"Every rider is asked to raise $1,300, which is the cost to feed one client for a year," said Elana Kanter, events manager for Moveable Feast. The 140-mile trek represents the distance from the local office to the farthest client. Moveable Feast delivers throughout Baltimore City and to 14 counties in Maryland.
"We would love to open a satellite kitchen on the Eastern Shore," said Kanter. "It's hopefully in our next phase."
But for now, Kanter, Blankenship, staff, and a plethora of volunteers are focused on making the upcoming weekend a success. Volunteers provide support and gear driving, prepare meals, hand out refreshments, cheer on riders, take photographs, and instruct yoga, among other things.
Blankenship has participated in the Ride since 2006, when there were about 50 riders. He characterized the event as "a ride, not a race, with riders and volunteers who are passionate about Moveable Feast and its services."
Kanter agreed. "This isn't a bike race. It's made for people who want to step out of their comfort zone and help the cause."
"People say, 'Oh, I could never ride 140 miles.' But you can. I'm a casual rider, and I bike for transportation, or at the beach. Riders come back for the sense of community. We all cheer each other on," said Blankenship.
Riders are a diverse group. There are LGBT riders, straight riders, a father and son rider (with a mom and son volunteering), partners on tandems, and child riders. While most riders are between 25 and 50 years old, the ages of riders range from 9 to early 60s. Riders form teams, composed of two to 23 people, and train and fundraise together, according to Blankenship.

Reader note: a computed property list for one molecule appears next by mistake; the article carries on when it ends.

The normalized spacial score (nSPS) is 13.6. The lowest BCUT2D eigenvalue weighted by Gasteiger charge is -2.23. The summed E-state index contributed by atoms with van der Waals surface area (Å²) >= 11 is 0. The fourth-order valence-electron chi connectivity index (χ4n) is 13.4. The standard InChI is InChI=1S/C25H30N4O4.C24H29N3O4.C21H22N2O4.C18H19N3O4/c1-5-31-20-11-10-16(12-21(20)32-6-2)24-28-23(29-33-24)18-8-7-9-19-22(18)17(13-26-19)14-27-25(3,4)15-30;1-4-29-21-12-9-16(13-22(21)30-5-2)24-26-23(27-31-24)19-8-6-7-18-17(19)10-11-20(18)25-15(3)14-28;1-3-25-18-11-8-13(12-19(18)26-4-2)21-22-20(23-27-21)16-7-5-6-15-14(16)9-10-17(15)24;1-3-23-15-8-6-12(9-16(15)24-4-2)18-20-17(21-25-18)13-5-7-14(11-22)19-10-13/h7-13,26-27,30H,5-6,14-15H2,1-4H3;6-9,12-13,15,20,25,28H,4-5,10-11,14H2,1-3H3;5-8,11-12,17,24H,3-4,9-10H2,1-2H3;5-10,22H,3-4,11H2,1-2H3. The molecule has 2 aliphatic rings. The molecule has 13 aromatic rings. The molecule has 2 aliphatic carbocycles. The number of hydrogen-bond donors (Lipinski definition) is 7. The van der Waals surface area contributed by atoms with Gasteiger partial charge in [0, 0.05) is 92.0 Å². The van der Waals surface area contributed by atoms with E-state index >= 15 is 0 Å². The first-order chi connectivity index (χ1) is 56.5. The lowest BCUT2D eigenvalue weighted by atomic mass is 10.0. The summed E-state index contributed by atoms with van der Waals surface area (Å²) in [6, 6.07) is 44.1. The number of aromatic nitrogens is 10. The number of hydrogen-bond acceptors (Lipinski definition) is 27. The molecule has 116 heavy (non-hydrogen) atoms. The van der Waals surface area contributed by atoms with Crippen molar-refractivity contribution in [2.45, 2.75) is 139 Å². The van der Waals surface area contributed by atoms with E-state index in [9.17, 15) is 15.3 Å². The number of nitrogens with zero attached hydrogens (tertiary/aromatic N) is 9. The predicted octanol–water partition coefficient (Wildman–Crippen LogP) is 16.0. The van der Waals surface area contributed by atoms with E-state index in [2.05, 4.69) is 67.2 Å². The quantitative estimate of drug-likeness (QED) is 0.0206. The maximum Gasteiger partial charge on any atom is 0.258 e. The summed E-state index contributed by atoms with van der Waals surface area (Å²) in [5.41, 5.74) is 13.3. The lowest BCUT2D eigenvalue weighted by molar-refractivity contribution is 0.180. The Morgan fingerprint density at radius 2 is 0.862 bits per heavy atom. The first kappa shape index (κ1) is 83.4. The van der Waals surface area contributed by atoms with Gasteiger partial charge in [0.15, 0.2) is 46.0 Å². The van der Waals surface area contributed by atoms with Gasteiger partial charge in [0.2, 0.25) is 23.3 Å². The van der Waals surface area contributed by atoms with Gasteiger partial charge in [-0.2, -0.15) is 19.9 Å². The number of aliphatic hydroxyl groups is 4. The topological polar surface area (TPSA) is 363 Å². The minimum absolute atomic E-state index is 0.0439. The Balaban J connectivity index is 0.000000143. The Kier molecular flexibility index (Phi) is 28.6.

Doug Rose is a team member of the Shirley Temples, and one of the support and gear (SAG) coordinators on the organizing committee. He first volunteered as a SAG driver last year, and liked it so much that he came back again this year to coordinate the training of new drivers.
"As a person living with HIV, I am very fortunate in that I have relatively good health now and I can provide volunteer time for an event that is meaningful to me," said Rose. "I know what it's like to be sick and not have the strength to feed yourself, and I know how important it is to eat nutritious meals to maintain health. Every moment I devote to supporting Moveable Feast is an investment in someone else's health and quality of life. I work with so many good spirits on a concrete and essential mission."
Saturday is a 100-mile ride from Ocean City to Wye Mills. After an overnight stay at Chesapeake College, Sunday's ride goes from Sandy Point into Baltimore City and across the finish line at Moveable Feast's East Baltimore headquarters. All of the money raised goes directly toward feeding Moveable Feast's clients. ■
Ride for the Feast
May 19 & 20
To volunteer contact Elana Kanter